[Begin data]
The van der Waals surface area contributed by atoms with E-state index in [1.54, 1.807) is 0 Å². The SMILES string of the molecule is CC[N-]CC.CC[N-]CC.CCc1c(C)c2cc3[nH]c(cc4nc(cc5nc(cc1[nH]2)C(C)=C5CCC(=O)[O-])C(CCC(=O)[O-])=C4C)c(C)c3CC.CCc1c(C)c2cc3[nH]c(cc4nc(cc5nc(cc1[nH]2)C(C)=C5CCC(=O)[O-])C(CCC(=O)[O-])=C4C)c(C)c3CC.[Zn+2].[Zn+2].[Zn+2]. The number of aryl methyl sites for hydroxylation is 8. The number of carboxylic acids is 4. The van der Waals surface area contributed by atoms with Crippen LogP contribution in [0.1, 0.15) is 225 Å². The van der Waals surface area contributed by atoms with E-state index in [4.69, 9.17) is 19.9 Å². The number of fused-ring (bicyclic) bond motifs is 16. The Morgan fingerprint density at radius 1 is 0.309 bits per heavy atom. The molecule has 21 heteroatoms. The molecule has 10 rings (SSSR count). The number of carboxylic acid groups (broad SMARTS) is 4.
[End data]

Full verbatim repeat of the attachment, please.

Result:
The van der Waals surface area contributed by atoms with E-state index in [1.54, 1.807) is 0 Å². The SMILES string of the molecule is CC[N-]CC.CC[N-]CC.CCc1c(C)c2cc3[nH]c(cc4nc(cc5nc(cc1[nH]2)C(C)=C5CCC(=O)[O-])C(CCC(=O)[O-])=C4C)c(C)c3CC.CCc1c(C)c2cc3[nH]c(cc4nc(cc5nc(cc1[nH]2)C(C)=C5CCC(=O)[O-])C(CCC(=O)[O-])=C4C)c(C)c3CC.[Zn+2].[Zn+2].[Zn+2]. The number of aryl methyl sites for hydroxylation is 8. The number of carboxylic acids is 4. The van der Waals surface area contributed by atoms with Crippen LogP contribution in [0.1, 0.15) is 225 Å². The van der Waals surface area contributed by atoms with E-state index in [4.69, 9.17) is 19.9 Å². The number of fused-ring (bicyclic) bond motifs is 16. The Morgan fingerprint density at radius 1 is 0.309 bits per heavy atom. The molecule has 21 heteroatoms. The molecule has 10 rings (SSSR count). The number of carboxylic acid groups (broad SMARTS) is 4.